Experimental evaluation of engine oil properties containing copper oxide nanoparticles as a nanoadditive



The properties of lubricants are mainly the result of adding a material for improving or producing the required properties. Today, different materials with various nanostructures are used as new additives which, because of their unique properties, are used for improving the lubricant's properties. The purpose of the present research is to add copper oxide (CuO) nanoparticles to engine oil and evaluate the produced changes in some of its properties. Also, viscosity, pour point, and flash point of nanolubricants, which are made at different concentrations (0.1, 0.2, and 0.5 wt.%), and also their thermal conductivity coefficient as four quality parameters which are effective in the functionality of engine oil are evaluated.


Upon the obtained results, thermal conductivity coefficient and flash point of nanolubricants with 0.1 wt.% concentration, respectively, had 3% and 7.9% improvement with respect to the base oil. Also, the oil's viscosity, as a very important factor in lubricating issue, at a lower concentration with respect to the engine oil without CuO had no appreciable change.


Among the different methods which have been used for dispersing nanoparticles inside the base oil, using planetary ball mill was determined as the most important method for stabilization of nanoparticles inside SAE 20W50 engine oil. Also, the physical properties of nanolubricants were measured based on the American Society for Testing and Materials standard methods.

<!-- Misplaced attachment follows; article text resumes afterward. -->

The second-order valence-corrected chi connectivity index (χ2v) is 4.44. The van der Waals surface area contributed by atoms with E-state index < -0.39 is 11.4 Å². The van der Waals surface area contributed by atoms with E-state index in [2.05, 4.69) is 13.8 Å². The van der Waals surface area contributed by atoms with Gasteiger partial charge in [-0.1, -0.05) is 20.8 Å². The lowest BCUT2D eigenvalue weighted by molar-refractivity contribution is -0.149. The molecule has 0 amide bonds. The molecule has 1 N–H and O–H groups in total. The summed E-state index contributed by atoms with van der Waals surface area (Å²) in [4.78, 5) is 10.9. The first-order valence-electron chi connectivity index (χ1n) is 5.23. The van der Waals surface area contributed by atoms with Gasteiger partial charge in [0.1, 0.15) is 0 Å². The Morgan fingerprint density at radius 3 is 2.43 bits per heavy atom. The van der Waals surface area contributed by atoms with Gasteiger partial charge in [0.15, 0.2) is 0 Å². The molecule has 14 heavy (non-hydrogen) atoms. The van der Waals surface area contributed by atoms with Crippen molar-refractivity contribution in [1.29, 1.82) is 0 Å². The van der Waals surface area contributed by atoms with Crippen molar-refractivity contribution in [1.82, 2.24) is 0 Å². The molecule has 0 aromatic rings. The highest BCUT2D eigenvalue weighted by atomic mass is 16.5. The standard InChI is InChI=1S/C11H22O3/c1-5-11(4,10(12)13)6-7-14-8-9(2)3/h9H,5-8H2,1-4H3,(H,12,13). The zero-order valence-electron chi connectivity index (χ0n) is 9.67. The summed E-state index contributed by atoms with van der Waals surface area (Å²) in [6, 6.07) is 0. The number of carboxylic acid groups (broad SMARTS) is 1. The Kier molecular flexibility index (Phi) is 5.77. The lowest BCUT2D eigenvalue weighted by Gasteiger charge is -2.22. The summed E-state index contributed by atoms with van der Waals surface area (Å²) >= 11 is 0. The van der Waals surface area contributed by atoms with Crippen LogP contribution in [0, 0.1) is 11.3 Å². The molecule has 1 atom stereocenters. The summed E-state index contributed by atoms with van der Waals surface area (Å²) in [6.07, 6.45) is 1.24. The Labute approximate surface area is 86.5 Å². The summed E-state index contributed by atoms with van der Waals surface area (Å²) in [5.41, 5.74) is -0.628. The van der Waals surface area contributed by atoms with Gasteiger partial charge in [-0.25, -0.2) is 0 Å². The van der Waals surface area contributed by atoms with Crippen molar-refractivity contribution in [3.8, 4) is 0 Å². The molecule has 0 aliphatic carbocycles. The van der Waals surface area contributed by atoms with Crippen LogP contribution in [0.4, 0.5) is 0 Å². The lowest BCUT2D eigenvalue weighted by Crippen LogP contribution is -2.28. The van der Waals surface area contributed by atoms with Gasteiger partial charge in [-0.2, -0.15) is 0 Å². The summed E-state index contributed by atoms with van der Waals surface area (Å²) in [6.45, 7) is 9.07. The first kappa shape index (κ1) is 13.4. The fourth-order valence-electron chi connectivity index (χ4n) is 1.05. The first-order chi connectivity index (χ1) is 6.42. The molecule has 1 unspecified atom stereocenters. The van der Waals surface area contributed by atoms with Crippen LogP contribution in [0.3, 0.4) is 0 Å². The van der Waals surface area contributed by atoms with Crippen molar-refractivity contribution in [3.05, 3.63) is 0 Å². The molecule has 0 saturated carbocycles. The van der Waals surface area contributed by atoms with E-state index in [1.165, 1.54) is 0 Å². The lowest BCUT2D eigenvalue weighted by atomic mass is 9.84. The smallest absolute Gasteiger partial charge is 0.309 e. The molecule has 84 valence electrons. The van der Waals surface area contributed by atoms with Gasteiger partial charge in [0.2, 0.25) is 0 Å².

Recent advances and success in chemistry and technology of nano-organic particles with nanosize have provided the possibility of making different metallic oxides. During the past few years, the attention for producing and application of colloid nano-organic particles due to their unique properties such as optical, catalytic, semiconductor, magnetic, and anti-friction properties is continuously developed[1]. Copper oxide nanoparticles are one of the particles with their tribological and anti-wear properties being investigated by some researchers[2, 3]. Thottackkad et al. have studied and reviewed the tribological properties of coconut oil, which contains copper oxide nanoparticles, because of very great interest of researchers to plant oil as a lubricant which is used in automobile and also for the purpose of improving its properties. Upon their results, the natural wear and friction coefficient improved and the viscosity of base oil increased with increasing concentration of nanoparticles[3].